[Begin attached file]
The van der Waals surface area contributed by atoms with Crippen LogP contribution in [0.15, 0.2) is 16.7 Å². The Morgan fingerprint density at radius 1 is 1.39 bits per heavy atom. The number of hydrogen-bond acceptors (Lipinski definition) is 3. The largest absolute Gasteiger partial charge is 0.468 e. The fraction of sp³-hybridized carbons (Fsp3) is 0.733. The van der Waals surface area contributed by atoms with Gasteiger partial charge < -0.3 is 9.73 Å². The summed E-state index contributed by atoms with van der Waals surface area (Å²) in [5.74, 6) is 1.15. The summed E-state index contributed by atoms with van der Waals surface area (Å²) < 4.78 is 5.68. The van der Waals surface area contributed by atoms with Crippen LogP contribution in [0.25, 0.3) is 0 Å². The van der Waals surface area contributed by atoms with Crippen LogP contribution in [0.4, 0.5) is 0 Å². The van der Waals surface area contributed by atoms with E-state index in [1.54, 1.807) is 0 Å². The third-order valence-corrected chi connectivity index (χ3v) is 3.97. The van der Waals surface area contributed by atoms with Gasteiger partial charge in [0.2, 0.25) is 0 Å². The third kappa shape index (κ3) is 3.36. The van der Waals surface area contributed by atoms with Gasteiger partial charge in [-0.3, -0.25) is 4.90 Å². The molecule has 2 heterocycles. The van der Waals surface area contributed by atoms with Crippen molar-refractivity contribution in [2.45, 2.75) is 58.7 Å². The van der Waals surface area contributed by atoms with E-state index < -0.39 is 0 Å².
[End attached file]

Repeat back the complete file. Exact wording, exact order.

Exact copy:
The van der Waals surface area contributed by atoms with Crippen LogP contribution in [0.15, 0.2) is 16.7 Å². The Morgan fingerprint density at radius 1 is 1.39 bits per heavy atom. The number of hydrogen-bond acceptors (Lipinski definition) is 3. The largest absolute Gasteiger partial charge is 0.468 e. The fraction of sp³-hybridized carbons (Fsp3) is 0.733. The van der Waals surface area contributed by atoms with Gasteiger partial charge < -0.3 is 9.73 Å². The summed E-state index contributed by atoms with van der Waals surface area (Å²) in [5.74, 6) is 1.15. The summed E-state index contributed by atoms with van der Waals surface area (Å²) < 4.78 is 5.68. The van der Waals surface area contributed by atoms with Crippen LogP contribution in [0.25, 0.3) is 0 Å². The van der Waals surface area contributed by atoms with Crippen LogP contribution in [0.4, 0.5) is 0 Å². The van der Waals surface area contributed by atoms with E-state index in [1.54, 1.807) is 0 Å². The third-order valence-corrected chi connectivity index (χ3v) is 3.97. The van der Waals surface area contributed by atoms with Gasteiger partial charge in [0.2, 0.25) is 0 Å². The third kappa shape index (κ3) is 3.36. The van der Waals surface area contributed by atoms with Gasteiger partial charge in [-0.3, -0.25) is 4.90 Å². The molecule has 2 heterocycles. The van der Waals surface area contributed by atoms with Crippen molar-refractivity contribution in [2.45, 2.75) is 58.7 Å². The van der Waals surface area contributed by atoms with E-state index < -0.39 is 0 Å².